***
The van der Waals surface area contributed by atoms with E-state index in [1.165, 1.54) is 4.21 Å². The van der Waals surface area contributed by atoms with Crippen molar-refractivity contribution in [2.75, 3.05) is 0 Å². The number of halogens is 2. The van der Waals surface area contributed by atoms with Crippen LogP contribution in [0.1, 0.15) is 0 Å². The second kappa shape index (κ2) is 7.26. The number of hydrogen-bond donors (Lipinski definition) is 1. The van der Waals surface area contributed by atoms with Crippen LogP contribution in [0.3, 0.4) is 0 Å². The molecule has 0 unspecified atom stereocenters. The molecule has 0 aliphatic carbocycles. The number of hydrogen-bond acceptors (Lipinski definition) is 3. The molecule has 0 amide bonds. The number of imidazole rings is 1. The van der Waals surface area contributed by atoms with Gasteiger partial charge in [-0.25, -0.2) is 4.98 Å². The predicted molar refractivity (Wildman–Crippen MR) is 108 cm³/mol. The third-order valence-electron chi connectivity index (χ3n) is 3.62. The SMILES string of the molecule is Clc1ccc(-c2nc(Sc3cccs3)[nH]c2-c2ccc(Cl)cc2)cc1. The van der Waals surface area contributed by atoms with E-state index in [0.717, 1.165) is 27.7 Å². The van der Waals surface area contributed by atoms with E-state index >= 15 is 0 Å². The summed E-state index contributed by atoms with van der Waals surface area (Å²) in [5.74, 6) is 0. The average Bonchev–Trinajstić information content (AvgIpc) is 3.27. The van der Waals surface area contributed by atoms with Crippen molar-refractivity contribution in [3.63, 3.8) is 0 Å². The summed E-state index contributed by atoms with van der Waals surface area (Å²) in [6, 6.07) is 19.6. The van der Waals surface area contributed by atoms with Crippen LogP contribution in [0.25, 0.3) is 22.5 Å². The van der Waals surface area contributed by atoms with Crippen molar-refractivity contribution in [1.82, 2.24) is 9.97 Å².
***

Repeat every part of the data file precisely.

The van der Waals surface area contributed by atoms with E-state index in [1.165, 1.54) is 4.21 Å². The van der Waals surface area contributed by atoms with Crippen molar-refractivity contribution in [2.75, 3.05) is 0 Å². The number of halogens is 2. The van der Waals surface area contributed by atoms with Crippen LogP contribution in [0.1, 0.15) is 0 Å². The second kappa shape index (κ2) is 7.26. The number of hydrogen-bond donors (Lipinski definition) is 1. The van der Waals surface area contributed by atoms with Crippen LogP contribution in [0.3, 0.4) is 0 Å². The molecule has 0 unspecified atom stereocenters. The molecule has 0 aliphatic carbocycles. The number of hydrogen-bond acceptors (Lipinski definition) is 3. The molecule has 0 amide bonds. The number of imidazole rings is 1. The van der Waals surface area contributed by atoms with Gasteiger partial charge in [-0.25, -0.2) is 4.98 Å². The predicted molar refractivity (Wildman–Crippen MR) is 108 cm³/mol. The third-order valence-electron chi connectivity index (χ3n) is 3.62. The SMILES string of the molecule is Clc1ccc(-c2nc(Sc3cccs3)[nH]c2-c2ccc(Cl)cc2)cc1. The van der Waals surface area contributed by atoms with E-state index in [0.717, 1.165) is 27.7 Å². The van der Waals surface area contributed by atoms with E-state index >= 15 is 0 Å². The summed E-state index contributed by atoms with van der Waals surface area (Å²) in [5.74, 6) is 0. The average Bonchev–Trinajstić information content (AvgIpc) is 3.27. The van der Waals surface area contributed by atoms with Crippen molar-refractivity contribution in [3.63, 3.8) is 0 Å². The summed E-state index contributed by atoms with van der Waals surface area (Å²) in [6, 6.07) is 19.6. The van der Waals surface area contributed by atoms with Crippen LogP contribution in [0.25, 0.3) is 22.5 Å². The van der Waals surface area contributed by atoms with Crippen molar-refractivity contribution in [1.82, 2.24) is 9.97 Å².